There are a variety of different rain covers for these Ring spotlight and flood light cameras. There are plenty of models that, effectively, look like tiny awnings for your camera. These give it extra water protection while having a minimalist and subtle impact on the look of your home.

They’re also rain covers attached directly to the camera. The Ring community lovingly calls these hoodies. They really do look like your Ring spotlight camera is wearing its own rain hood.

These are great solutions for preventing water from getting into your bring camera as long as you’re okay with changing of the style a little bit.

Silicone Caulk to Prevent Water Ingress

The next solution we’re going to talk about is definitely going to earn you some Home Improvement points.

One of the biggest sources for water ingress into these Ring cameras is on the backside of where they’ve been mounted to the wall. This is particularly the case for powered cameras that are physically hardwired into your home. The good news is that there’s a quick fix that we can do with a trip to the hardware store.

You’re going to want to grab some silicone caulk that you can use to seal the connection in between the wall and the camera. That microscopic gap between the camera in the wall might only be big enough for a sheet of paper to slide through, but water is more than capable of getting through that gap and then dripping through the back of your camera’s housing.

All you need to do is run a bead of caulk around the area where the camera meets the wall. This will give the camera a watertight seal and some extra mounting security.

Here’s a bonus tip when it comes to caulking anything on the outside of your home. You always want to leave a very small section open which allows water to exit if it happens to be entering from behind the wall itself. In the case of these Ring cameras, caulk the top, the sides, and the bottom corners while leaving a small slit on the bottom open for drainage.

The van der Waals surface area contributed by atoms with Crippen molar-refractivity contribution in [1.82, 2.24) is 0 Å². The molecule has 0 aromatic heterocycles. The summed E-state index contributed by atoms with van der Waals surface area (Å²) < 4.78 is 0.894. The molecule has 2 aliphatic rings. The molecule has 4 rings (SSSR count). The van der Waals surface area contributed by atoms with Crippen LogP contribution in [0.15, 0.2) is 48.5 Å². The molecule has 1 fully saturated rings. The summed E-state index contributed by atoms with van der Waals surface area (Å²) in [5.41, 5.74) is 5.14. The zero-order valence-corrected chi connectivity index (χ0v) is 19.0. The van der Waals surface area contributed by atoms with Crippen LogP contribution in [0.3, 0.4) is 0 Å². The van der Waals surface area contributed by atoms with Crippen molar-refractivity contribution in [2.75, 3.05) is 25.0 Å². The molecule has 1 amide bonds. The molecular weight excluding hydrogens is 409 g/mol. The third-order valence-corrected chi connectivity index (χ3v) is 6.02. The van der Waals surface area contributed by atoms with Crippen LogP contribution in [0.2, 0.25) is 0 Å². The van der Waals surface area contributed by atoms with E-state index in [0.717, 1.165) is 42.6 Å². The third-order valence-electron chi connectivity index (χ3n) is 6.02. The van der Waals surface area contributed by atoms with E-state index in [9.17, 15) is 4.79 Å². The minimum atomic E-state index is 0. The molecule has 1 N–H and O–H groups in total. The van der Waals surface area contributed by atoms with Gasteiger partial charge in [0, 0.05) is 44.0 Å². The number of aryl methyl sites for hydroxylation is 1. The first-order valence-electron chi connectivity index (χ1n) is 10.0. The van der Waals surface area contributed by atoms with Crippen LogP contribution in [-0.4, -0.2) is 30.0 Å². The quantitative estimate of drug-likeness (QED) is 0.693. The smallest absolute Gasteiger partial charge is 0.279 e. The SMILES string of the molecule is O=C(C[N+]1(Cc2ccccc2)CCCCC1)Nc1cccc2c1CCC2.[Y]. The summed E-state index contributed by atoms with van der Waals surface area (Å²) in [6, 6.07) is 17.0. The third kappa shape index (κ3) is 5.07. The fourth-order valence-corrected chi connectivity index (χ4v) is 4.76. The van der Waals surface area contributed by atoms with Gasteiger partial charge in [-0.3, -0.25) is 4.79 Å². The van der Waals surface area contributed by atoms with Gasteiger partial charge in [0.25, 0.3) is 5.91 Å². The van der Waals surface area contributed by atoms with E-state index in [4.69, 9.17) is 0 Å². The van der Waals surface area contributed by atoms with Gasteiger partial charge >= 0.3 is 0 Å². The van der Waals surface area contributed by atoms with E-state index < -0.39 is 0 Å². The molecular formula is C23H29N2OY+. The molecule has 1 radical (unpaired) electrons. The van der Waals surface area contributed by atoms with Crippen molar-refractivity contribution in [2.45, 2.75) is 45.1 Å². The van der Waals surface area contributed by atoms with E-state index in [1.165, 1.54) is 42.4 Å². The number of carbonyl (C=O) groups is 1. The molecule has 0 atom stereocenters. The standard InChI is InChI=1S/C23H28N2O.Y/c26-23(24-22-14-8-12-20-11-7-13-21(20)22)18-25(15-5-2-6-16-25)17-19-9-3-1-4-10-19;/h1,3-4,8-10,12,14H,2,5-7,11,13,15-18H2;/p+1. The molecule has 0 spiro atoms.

Now that we’ve checked out everything and from home layout to home improvement, let’s take a look at the last tip for fixing a leaky Ring camera.

Cash in Your Warranty

This is the perennial solution for pesky Ring camera problems that nothing seems to fix. Even if you’ve mastered every solution on this list, the problem might be the factory’s fault and not anyone else’s.

Ring is fairly forgiving with their warranty. If you got a camera that keeps getting flooded, they’re typically eager to replace this factory fault. If for some reason they rejected your warranty claim, you can always try returning your camera to the retailer, if it’s still close to your purchase date.

Remember also that Ring Protect Plus or Pro subscribers get extended warranties on their devices too. So even if you purchased your Ring outdoor camera a good few years ago, it might still be covered.

About Tristan Perry

Tristan Perry is a software developer who is passionate about tech gadgets, DIY and housing. He has therefore loved seeing smart homes hit the mainstream. Tristan also has an academic background (in Math & Computer Science), and so he enjoys digging into the technical ways that smart home devices work.

Tristan owns close to a dozen Amazon Echo devices, way too many Philips Hue bulbs and lightstrips, a boat-load of Ring Cameras and Doorbells... and a bunch of other smart home devices too (from Reolink, Google Nest, GLEDOPTO and others).